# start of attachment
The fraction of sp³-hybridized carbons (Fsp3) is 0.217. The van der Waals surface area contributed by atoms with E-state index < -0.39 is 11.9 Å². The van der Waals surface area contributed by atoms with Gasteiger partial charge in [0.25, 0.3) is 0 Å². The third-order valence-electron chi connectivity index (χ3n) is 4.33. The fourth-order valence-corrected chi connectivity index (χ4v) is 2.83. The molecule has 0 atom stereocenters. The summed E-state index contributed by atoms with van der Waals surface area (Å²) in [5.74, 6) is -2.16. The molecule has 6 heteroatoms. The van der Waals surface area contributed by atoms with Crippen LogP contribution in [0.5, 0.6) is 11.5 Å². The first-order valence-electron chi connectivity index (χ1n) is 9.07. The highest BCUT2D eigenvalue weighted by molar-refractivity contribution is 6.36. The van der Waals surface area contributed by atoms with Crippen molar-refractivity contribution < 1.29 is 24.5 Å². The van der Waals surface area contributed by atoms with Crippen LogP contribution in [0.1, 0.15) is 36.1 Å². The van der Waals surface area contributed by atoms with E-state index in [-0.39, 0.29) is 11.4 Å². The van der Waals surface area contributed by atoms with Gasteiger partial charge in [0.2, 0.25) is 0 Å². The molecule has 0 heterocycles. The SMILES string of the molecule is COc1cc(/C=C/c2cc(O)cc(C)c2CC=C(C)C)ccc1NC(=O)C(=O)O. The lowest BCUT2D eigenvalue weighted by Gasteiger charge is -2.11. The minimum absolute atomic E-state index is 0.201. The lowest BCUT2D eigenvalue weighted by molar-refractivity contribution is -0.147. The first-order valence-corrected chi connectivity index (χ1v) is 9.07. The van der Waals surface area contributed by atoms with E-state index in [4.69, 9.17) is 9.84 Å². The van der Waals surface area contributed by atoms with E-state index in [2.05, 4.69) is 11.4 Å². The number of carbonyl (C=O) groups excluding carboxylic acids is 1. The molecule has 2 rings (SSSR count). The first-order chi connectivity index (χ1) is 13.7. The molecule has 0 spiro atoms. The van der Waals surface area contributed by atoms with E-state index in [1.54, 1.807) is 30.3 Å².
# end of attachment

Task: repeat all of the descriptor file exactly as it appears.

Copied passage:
The fraction of sp³-hybridized carbons (Fsp3) is 0.217. The van der Waals surface area contributed by atoms with E-state index < -0.39 is 11.9 Å². The van der Waals surface area contributed by atoms with Gasteiger partial charge in [0.25, 0.3) is 0 Å². The third-order valence-electron chi connectivity index (χ3n) is 4.33. The fourth-order valence-corrected chi connectivity index (χ4v) is 2.83. The molecule has 0 atom stereocenters. The summed E-state index contributed by atoms with van der Waals surface area (Å²) in [5.74, 6) is -2.16. The molecule has 6 heteroatoms. The van der Waals surface area contributed by atoms with Crippen LogP contribution in [0.5, 0.6) is 11.5 Å². The first-order valence-electron chi connectivity index (χ1n) is 9.07. The highest BCUT2D eigenvalue weighted by molar-refractivity contribution is 6.36. The van der Waals surface area contributed by atoms with Crippen molar-refractivity contribution < 1.29 is 24.5 Å². The van der Waals surface area contributed by atoms with Crippen LogP contribution in [0.1, 0.15) is 36.1 Å². The van der Waals surface area contributed by atoms with E-state index in [-0.39, 0.29) is 11.4 Å². The van der Waals surface area contributed by atoms with Gasteiger partial charge in [0.2, 0.25) is 0 Å². The molecule has 0 heterocycles. The SMILES string of the molecule is COc1cc(/C=C/c2cc(O)cc(C)c2CC=C(C)C)ccc1NC(=O)C(=O)O. The lowest BCUT2D eigenvalue weighted by Gasteiger charge is -2.11. The minimum absolute atomic E-state index is 0.201. The lowest BCUT2D eigenvalue weighted by molar-refractivity contribution is -0.147. The first-order valence-corrected chi connectivity index (χ1v) is 9.07. The van der Waals surface area contributed by atoms with E-state index in [4.69, 9.17) is 9.84 Å². The van der Waals surface area contributed by atoms with E-state index in [2.05, 4.69) is 11.4 Å². The number of carbonyl (C=O) groups excluding carboxylic acids is 1. The molecule has 2 rings (SSSR count). The first-order chi connectivity index (χ1) is 13.7. The molecule has 0 spiro atoms. The van der Waals surface area contributed by atoms with E-state index in [1.54, 1.807) is 30.3 Å².